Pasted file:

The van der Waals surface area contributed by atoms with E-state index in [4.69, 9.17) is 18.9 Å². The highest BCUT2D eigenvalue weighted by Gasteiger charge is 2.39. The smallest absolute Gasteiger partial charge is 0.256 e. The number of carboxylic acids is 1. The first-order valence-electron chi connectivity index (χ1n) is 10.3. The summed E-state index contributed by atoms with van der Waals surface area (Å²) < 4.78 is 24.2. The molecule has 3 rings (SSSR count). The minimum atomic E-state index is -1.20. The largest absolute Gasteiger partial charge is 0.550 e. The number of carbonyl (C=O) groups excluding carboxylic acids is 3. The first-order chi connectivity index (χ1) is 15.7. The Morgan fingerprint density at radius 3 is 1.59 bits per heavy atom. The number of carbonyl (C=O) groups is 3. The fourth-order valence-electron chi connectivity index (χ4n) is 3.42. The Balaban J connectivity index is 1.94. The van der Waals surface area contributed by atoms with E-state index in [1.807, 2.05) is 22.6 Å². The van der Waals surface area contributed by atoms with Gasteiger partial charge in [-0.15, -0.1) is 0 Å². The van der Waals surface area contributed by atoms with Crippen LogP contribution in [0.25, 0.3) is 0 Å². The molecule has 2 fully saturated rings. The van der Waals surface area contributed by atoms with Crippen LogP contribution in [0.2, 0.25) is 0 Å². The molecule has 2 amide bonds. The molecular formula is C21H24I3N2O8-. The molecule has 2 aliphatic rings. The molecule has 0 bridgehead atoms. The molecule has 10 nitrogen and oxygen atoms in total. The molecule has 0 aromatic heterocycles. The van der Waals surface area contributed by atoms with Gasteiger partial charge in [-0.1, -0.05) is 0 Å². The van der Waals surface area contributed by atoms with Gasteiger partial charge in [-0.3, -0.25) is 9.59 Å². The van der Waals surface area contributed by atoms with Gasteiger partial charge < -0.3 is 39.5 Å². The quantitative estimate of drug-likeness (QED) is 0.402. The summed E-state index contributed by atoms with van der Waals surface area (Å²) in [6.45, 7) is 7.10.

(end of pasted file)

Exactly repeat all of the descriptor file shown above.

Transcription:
The van der Waals surface area contributed by atoms with E-state index in [4.69, 9.17) is 18.9 Å². The highest BCUT2D eigenvalue weighted by Gasteiger charge is 2.39. The smallest absolute Gasteiger partial charge is 0.256 e. The number of carboxylic acids is 1. The first-order valence-electron chi connectivity index (χ1n) is 10.3. The summed E-state index contributed by atoms with van der Waals surface area (Å²) < 4.78 is 24.2. The molecule has 3 rings (SSSR count). The minimum atomic E-state index is -1.20. The largest absolute Gasteiger partial charge is 0.550 e. The number of carbonyl (C=O) groups excluding carboxylic acids is 3. The first-order chi connectivity index (χ1) is 15.7. The Morgan fingerprint density at radius 3 is 1.59 bits per heavy atom. The number of carbonyl (C=O) groups is 3. The fourth-order valence-electron chi connectivity index (χ4n) is 3.42. The Balaban J connectivity index is 1.94. The van der Waals surface area contributed by atoms with E-state index in [1.807, 2.05) is 22.6 Å². The van der Waals surface area contributed by atoms with Gasteiger partial charge in [-0.15, -0.1) is 0 Å². The van der Waals surface area contributed by atoms with Crippen LogP contribution in [0.25, 0.3) is 0 Å². The molecule has 2 fully saturated rings. The van der Waals surface area contributed by atoms with Crippen LogP contribution in [0.2, 0.25) is 0 Å². The molecule has 2 amide bonds. The molecular formula is C21H24I3N2O8-. The molecule has 2 aliphatic rings. The molecule has 0 bridgehead atoms. The molecule has 10 nitrogen and oxygen atoms in total. The molecule has 0 aromatic heterocycles. The van der Waals surface area contributed by atoms with Gasteiger partial charge in [-0.1, -0.05) is 0 Å². The van der Waals surface area contributed by atoms with Gasteiger partial charge in [-0.3, -0.25) is 9.59 Å². The van der Waals surface area contributed by atoms with Gasteiger partial charge < -0.3 is 39.5 Å². The quantitative estimate of drug-likeness (QED) is 0.402. The summed E-state index contributed by atoms with van der Waals surface area (Å²) in [6.45, 7) is 7.10.